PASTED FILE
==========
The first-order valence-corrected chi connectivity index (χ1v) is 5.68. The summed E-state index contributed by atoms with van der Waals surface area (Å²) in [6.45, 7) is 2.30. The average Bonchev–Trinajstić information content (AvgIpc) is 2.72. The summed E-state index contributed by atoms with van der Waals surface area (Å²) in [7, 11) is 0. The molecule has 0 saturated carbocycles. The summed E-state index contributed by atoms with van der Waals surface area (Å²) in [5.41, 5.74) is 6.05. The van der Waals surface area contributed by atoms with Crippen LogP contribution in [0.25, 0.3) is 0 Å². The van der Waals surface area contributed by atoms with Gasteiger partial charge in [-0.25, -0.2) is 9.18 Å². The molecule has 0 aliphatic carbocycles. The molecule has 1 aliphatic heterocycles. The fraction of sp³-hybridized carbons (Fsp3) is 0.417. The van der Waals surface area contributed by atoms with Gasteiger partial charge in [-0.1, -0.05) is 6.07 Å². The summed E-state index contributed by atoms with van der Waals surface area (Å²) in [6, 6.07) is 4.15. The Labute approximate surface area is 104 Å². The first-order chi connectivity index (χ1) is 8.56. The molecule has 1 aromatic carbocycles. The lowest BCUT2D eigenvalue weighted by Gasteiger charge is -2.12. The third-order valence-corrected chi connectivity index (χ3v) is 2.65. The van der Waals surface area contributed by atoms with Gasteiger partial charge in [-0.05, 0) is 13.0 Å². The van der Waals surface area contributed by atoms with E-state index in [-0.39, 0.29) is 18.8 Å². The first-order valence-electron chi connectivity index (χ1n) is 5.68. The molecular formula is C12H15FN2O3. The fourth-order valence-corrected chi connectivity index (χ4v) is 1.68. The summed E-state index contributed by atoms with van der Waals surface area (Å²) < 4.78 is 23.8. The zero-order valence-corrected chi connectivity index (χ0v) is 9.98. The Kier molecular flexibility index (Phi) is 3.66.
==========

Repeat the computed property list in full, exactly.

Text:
The first-order valence-corrected chi connectivity index (χ1v) is 5.68. The summed E-state index contributed by atoms with van der Waals surface area (Å²) in [6.45, 7) is 2.30. The average Bonchev–Trinajstić information content (AvgIpc) is 2.72. The summed E-state index contributed by atoms with van der Waals surface area (Å²) in [7, 11) is 0. The molecule has 0 saturated carbocycles. The summed E-state index contributed by atoms with van der Waals surface area (Å²) in [5.41, 5.74) is 6.05. The van der Waals surface area contributed by atoms with Crippen LogP contribution in [0.25, 0.3) is 0 Å². The van der Waals surface area contributed by atoms with Gasteiger partial charge in [-0.25, -0.2) is 9.18 Å². The molecule has 0 aliphatic carbocycles. The molecule has 1 aliphatic heterocycles. The fraction of sp³-hybridized carbons (Fsp3) is 0.417. The van der Waals surface area contributed by atoms with Gasteiger partial charge in [-0.1, -0.05) is 6.07 Å². The summed E-state index contributed by atoms with van der Waals surface area (Å²) in [6, 6.07) is 4.15. The Labute approximate surface area is 104 Å². The first-order chi connectivity index (χ1) is 8.56. The molecule has 1 aromatic carbocycles. The lowest BCUT2D eigenvalue weighted by Gasteiger charge is -2.12. The third-order valence-corrected chi connectivity index (χ3v) is 2.65. The van der Waals surface area contributed by atoms with Gasteiger partial charge in [-0.05, 0) is 13.0 Å². The van der Waals surface area contributed by atoms with E-state index in [-0.39, 0.29) is 18.8 Å². The first-order valence-electron chi connectivity index (χ1n) is 5.68. The molecular formula is C12H15FN2O3. The fourth-order valence-corrected chi connectivity index (χ4v) is 1.68. The summed E-state index contributed by atoms with van der Waals surface area (Å²) < 4.78 is 23.8. The zero-order valence-corrected chi connectivity index (χ0v) is 9.98. The Kier molecular flexibility index (Phi) is 3.66.